In this paper we present our experiences of teaching an annually organized virtual reality (VR) capstone course. We review three iterations of the course, during which a total of 45 students completed the course and 16 VR applications were implemented. Our comparative analysis describes the students' evaluation of the course, the applications created by them, and their development experiences. The results suggest that our gradual improvements on the course and the utilized software paid off, as the latest of the compared course iterations produced the best feedback and the highest quality VR applications. Our learning assessment analysis reveals that our course is effective in teaching VR application development and having students meet their personal learning goals. We also bring forward our RUIS toolkit that was used in the course with success, and present evidence on how better software toolkits can affect the development experience and allow students to create more impressive applications. Finally we share the lessons learned during five years of teaching the course, introducing several practical considerations for VR course organizers regarding pedagogics, software, and hardware.
We have applied Problem-Based Learning (PBL) on an introductory programming course for several years with positive results. In this paper we present the outcomes and discuss our experiences of applying a modified version of PBL such that needs less tutoring resources and could better be used in large-scale courses, too.
PBL has many positive effects on studying: Students report that they liked the social aspect of studying in a group. Generally students appreciated the possibility to be active participants in a course. On the other hand, group dynamic difficulties, tolerance of uncertainty and demanding studying skills caused problems that were too hard to overcome to some students. In this paper we introduce different versions of PBL, discuss efficiently and inefficiently working PBL groups and present their characters. We also discuss the possible reasons for differently working groups. Finally, we give some suggestions for interventions that might help the PBL groups to work better.
In the present paper, a qualitative research of the cognitive skills of experienced software developers is presented. The data for the research was gathered using the Delphi method. The respondents were 11 software developers who have worked at least five years after their graduation. Two questionnaire rounds were conducted. In the first round, the respondents mentioned altogether 32 different skills. In the second round, 10 of the respondents answered and evaluated the difficulty of these 32 skills (e.g., does the skill efficiently differentiate experts from novices). The results are divided into two categories: composition and comprehension. Approximately 40% of the skills were classified into the category ``comprehension.'' For each skill, the evaluated degree of difficulty of the skill is presented. In the category comprehension, skills related to comprehension of a program or a problem as a whole were evaluated as the most difficult.
This paper presents results from three interrelated studies focusing on introducing TRAKLA2 to students taking courses on data structures and algorithms at the University of Turku and \rAbo Akademi University in 2004. Using TRAKLA2 they got acquainted with a completely new system for solving exercises that provided them with automatic feedback and the possibility to resubmit their solutions. Besides comparing the students' learning results, a survey was made with 100 students on the changes in their attitudes towards web-based learning environments. In addition, a usability evaluation was conducted in a human-computer interaction laboratory.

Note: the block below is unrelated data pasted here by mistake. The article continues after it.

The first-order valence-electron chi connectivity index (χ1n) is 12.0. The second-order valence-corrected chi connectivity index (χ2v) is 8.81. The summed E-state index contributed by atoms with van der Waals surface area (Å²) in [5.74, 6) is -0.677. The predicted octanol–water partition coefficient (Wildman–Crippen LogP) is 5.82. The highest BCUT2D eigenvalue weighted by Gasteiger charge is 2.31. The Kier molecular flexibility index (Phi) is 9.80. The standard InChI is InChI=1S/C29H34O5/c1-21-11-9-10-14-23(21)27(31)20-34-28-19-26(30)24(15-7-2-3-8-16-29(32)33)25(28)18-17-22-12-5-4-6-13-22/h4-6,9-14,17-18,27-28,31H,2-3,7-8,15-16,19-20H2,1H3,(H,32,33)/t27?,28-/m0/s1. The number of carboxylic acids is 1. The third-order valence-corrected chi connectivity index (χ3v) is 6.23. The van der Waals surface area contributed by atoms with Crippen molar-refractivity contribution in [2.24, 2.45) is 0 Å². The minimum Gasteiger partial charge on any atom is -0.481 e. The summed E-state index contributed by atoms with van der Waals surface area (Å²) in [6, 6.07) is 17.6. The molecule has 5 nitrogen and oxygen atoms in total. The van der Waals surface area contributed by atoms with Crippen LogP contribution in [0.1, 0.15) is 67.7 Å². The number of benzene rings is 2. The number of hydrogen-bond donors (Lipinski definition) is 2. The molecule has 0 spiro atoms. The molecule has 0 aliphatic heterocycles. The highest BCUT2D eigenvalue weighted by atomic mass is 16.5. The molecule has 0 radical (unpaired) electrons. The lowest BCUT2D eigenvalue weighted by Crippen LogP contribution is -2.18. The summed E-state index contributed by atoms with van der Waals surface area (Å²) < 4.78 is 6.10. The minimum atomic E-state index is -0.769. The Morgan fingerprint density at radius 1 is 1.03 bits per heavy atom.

Our results show that TRAKLA2 considerably increased the positive attitudes towards web-based learning. According to students' self-evaluations, the best learning results are achieved by combining traditional exercises with web-based ones. In addition, the numerical course statistics were clearly better than in 2003 when only pen-and-paper exercises in class were used. The results from the usability test were also very positive: no severe usability problems were revealed; in fact, the results indicate that the system is very easy to learn and user-friendly as a whole.
Interaction and feedback are key factors supporting the learning process. Therefore many automatic assessment and feedback systems have been developed for computer science courses during the past decade. In this paper we present a new framework, TRAKLA2, for building interactive algorithm simulation exercises. Exercises constructed in TRAKLA2 are viewed as learning objects in which students manipulate conceptual visualizations of data structures in order to simulate the working of given algorithms. The framework supports randomized input values for the assignments, as well as automatic feedback and grading of students' simulation sequences. Moreover, it supports automatic generation of model solutions as algorithm animations and the logging of statistical data about the interaction process resulting as students solve exercises. The system has been used in two universities in Finland for several courses involving over 1000 students. Student response has been very positive.